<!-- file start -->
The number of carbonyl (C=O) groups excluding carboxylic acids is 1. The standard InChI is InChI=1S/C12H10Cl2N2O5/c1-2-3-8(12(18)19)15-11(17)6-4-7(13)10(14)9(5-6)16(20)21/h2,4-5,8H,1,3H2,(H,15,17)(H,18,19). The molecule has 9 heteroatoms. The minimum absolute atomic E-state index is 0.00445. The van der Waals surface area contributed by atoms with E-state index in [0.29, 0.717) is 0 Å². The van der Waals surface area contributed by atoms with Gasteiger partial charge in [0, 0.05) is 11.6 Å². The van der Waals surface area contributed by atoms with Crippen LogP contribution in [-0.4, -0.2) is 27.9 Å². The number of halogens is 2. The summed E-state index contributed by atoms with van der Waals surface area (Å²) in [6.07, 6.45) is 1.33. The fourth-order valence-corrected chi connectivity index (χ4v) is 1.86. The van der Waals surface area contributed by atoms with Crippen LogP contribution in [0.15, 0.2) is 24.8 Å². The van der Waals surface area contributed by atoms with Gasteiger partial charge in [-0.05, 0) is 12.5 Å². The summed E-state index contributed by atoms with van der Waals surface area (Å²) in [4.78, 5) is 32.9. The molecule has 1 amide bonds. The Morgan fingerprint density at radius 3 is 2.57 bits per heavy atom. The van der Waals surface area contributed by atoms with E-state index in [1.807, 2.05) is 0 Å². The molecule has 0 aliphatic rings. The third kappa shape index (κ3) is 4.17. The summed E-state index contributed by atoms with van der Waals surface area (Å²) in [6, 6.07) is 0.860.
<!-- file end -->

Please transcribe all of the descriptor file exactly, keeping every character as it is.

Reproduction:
The number of carbonyl (C=O) groups excluding carboxylic acids is 1. The standard InChI is InChI=1S/C12H10Cl2N2O5/c1-2-3-8(12(18)19)15-11(17)6-4-7(13)10(14)9(5-6)16(20)21/h2,4-5,8H,1,3H2,(H,15,17)(H,18,19). The molecule has 9 heteroatoms. The minimum absolute atomic E-state index is 0.00445. The van der Waals surface area contributed by atoms with E-state index in [0.29, 0.717) is 0 Å². The van der Waals surface area contributed by atoms with Gasteiger partial charge in [0, 0.05) is 11.6 Å². The van der Waals surface area contributed by atoms with Crippen LogP contribution in [-0.4, -0.2) is 27.9 Å². The number of halogens is 2. The summed E-state index contributed by atoms with van der Waals surface area (Å²) in [6.07, 6.45) is 1.33. The fourth-order valence-corrected chi connectivity index (χ4v) is 1.86. The van der Waals surface area contributed by atoms with Crippen LogP contribution in [0.15, 0.2) is 24.8 Å². The van der Waals surface area contributed by atoms with Gasteiger partial charge in [-0.05, 0) is 12.5 Å². The summed E-state index contributed by atoms with van der Waals surface area (Å²) in [4.78, 5) is 32.9. The molecule has 1 amide bonds. The Morgan fingerprint density at radius 3 is 2.57 bits per heavy atom. The van der Waals surface area contributed by atoms with E-state index in [1.807, 2.05) is 0 Å². The molecule has 0 aliphatic rings. The third kappa shape index (κ3) is 4.17. The summed E-state index contributed by atoms with van der Waals surface area (Å²) in [6, 6.07) is 0.860.